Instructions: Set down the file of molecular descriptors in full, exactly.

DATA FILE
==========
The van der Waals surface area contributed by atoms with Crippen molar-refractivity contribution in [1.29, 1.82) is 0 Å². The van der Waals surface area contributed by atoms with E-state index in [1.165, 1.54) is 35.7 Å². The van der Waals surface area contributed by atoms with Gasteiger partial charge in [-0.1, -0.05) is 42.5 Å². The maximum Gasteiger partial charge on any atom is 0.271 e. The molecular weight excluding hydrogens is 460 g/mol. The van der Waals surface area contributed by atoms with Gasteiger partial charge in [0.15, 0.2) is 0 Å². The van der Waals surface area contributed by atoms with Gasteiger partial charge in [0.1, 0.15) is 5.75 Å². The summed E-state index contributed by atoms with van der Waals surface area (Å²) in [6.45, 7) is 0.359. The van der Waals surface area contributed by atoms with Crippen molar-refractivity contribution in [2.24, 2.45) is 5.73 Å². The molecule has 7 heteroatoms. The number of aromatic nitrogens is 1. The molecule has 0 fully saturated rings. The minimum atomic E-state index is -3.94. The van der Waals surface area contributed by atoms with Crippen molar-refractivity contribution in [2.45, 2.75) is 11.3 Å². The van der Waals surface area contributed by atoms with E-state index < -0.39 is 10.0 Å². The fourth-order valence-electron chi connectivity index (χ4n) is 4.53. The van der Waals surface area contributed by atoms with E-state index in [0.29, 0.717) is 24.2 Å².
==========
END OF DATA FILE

The van der Waals surface area contributed by atoms with Crippen molar-refractivity contribution in [1.29, 1.82) is 0 Å². The van der Waals surface area contributed by atoms with E-state index in [1.165, 1.54) is 35.7 Å². The van der Waals surface area contributed by atoms with Gasteiger partial charge in [-0.1, -0.05) is 42.5 Å². The maximum Gasteiger partial charge on any atom is 0.271 e. The molecular weight excluding hydrogens is 460 g/mol. The van der Waals surface area contributed by atoms with Gasteiger partial charge in [0.15, 0.2) is 0 Å². The van der Waals surface area contributed by atoms with Gasteiger partial charge in [0.1, 0.15) is 5.75 Å². The summed E-state index contributed by atoms with van der Waals surface area (Å²) in [6.45, 7) is 0.359. The van der Waals surface area contributed by atoms with Crippen molar-refractivity contribution in [2.24, 2.45) is 5.73 Å². The molecule has 7 heteroatoms. The number of aromatic nitrogens is 1. The molecule has 0 fully saturated rings. The minimum atomic E-state index is -3.94. The van der Waals surface area contributed by atoms with Crippen molar-refractivity contribution in [2.45, 2.75) is 11.3 Å². The van der Waals surface area contributed by atoms with E-state index < -0.39 is 10.0 Å². The fourth-order valence-electron chi connectivity index (χ4n) is 4.53. The van der Waals surface area contributed by atoms with E-state index in [0.29, 0.717) is 24.2 Å².